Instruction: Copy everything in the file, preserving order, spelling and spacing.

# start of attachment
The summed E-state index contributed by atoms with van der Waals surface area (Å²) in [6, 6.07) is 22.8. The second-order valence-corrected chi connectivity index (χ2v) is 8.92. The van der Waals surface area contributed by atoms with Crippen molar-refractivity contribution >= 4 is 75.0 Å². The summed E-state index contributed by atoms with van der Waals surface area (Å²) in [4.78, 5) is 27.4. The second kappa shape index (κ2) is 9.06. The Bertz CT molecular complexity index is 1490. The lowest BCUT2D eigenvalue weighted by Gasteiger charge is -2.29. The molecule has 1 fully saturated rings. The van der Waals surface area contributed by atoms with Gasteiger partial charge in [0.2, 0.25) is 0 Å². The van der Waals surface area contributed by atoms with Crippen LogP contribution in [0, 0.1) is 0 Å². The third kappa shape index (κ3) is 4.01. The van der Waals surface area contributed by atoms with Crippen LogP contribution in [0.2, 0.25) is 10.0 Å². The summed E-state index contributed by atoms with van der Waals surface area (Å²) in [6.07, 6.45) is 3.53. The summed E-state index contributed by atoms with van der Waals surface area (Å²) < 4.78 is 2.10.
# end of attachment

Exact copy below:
The summed E-state index contributed by atoms with van der Waals surface area (Å²) in [6, 6.07) is 22.8. The second-order valence-corrected chi connectivity index (χ2v) is 8.92. The van der Waals surface area contributed by atoms with Crippen molar-refractivity contribution >= 4 is 75.0 Å². The summed E-state index contributed by atoms with van der Waals surface area (Å²) in [4.78, 5) is 27.4. The second kappa shape index (κ2) is 9.06. The Bertz CT molecular complexity index is 1490. The lowest BCUT2D eigenvalue weighted by Gasteiger charge is -2.29. The molecule has 1 fully saturated rings. The van der Waals surface area contributed by atoms with Gasteiger partial charge in [0.2, 0.25) is 0 Å². The van der Waals surface area contributed by atoms with Crippen LogP contribution in [0, 0.1) is 0 Å². The third kappa shape index (κ3) is 4.01. The van der Waals surface area contributed by atoms with Crippen LogP contribution in [0.2, 0.25) is 10.0 Å². The summed E-state index contributed by atoms with van der Waals surface area (Å²) in [6.07, 6.45) is 3.53. The summed E-state index contributed by atoms with van der Waals surface area (Å²) < 4.78 is 2.10.